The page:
The other day I told the barber Child 3 was 2 1/2 years old.
“Wow, he sits pretty big for a 2 year old,” he said, while trimming his hair.
“It helps that his brothers are across the way. He’ll do anything they do,” I say, gesturing to 1 & 2 who are getting their hair cut by other barbers.
Two hours later, when I rehashed the conversation with my mother, she put her hand up to stop me.
“You told him he was 2 1/2,?” She questioned.
“Yeah, but you know #3, he doesn’t act like the normal 2 year old because of his brothers. He’s a 2 year old on the brink of 7.”
“Except he’s 3,” my mother says, looking at me.
I pause and stare at her.
“He’s 3. He’s going to be 4 soon,” she says, a twinge of confusion across her face. “You know that, right?”
“Oh my god,” I say, throwing my hand over my mouth. “I can’t believe I said he was two!”
My mom and I giggle over my mistake. She throws her arms around me and let’s me laugh with my tired head on her shoulder, while the lunatic grandchildren run around the house like active tornados.
“You’ve got too much going on,” she laughs.
And, while I know there is a lot on my plate, and that laughing on my mom’s shoulder is still soft and welcoming, I can’t help but question if her facts are right.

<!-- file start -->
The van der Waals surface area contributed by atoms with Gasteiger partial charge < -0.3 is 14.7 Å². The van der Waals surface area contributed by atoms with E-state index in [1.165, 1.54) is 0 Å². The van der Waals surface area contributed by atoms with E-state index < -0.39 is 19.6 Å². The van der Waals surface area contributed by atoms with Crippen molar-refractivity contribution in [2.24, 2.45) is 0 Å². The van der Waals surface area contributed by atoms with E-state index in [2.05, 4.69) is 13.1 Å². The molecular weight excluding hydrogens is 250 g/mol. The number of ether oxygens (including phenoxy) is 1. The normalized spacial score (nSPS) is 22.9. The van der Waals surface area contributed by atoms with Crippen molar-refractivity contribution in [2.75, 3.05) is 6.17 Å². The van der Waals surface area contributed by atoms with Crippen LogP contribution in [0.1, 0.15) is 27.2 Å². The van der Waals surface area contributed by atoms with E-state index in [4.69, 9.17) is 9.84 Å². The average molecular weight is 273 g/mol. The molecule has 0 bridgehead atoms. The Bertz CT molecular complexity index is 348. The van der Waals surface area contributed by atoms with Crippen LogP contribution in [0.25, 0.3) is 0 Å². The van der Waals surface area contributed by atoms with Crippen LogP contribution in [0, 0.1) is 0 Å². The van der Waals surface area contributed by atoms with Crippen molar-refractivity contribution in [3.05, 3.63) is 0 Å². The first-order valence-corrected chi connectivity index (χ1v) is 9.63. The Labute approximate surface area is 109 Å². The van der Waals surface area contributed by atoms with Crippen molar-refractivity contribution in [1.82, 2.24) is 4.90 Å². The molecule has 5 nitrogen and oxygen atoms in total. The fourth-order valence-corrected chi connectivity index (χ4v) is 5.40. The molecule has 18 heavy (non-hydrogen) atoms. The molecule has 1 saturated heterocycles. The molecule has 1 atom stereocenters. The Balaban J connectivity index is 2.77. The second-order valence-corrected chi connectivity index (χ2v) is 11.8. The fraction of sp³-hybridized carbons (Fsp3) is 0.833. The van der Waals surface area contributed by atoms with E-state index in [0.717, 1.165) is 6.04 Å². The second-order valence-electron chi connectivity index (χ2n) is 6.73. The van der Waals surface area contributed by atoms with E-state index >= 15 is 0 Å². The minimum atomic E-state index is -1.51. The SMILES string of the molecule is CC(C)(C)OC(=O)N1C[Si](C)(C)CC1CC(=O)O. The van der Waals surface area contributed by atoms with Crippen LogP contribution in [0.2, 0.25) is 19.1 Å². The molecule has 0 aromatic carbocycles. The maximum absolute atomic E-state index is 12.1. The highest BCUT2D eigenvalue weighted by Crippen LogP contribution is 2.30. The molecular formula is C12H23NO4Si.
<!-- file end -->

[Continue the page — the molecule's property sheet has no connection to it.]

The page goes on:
Are we really sure #3 is 3? He is in the 3 year old program in Preschool, and I can recall the 3 birthday cakes I’ve made for him, but is that enough to be certain? For some reason I’m not sold. I find myself leaving my mother’s for a sporting event for either 1 or 2, wondering if I should believe what she’s just told me, or to go with my gut. I ask #3 his age while we drive.
“I chree and I go to school,” he proudly boasts from his seat.
“Boys, do you know how old your brother is,” I ask 1 & 2.
“Isn’t he three mom,” 1 says.
“Yes, he is. Very good guys,” I say with a smile.
I wait until we get to the event to text my husband.
“Do you know how old #3 is?” I type.
“He’s 3,” he replies. “Is this a test? I’ve had a long day and don’t want to fight.”
I put my phone back in my pocket and grab my 3 year old by the hand.
“Mom, I don’t wanna hold hands today,” he says.
“Okay, my big three year old,” I say, as I bend down and give him a giant mom-guilty hug. “You can go and play, but remember mommy loves you and always knows how old you are, okay.”
“Okay mommy,” he says, as he runs for the giant dirt pile that I’m going to yell at him for playing on in 5 minutes. But for now I just watch and reflect on how big and cute my 2 year old is. It’s enough of a daydream to distact me from #2 who’s swiping money from my purse for the consession stand, and #1 who’s signing up for another new activity. Sometimes being the mother of a 2 year old is too distracting.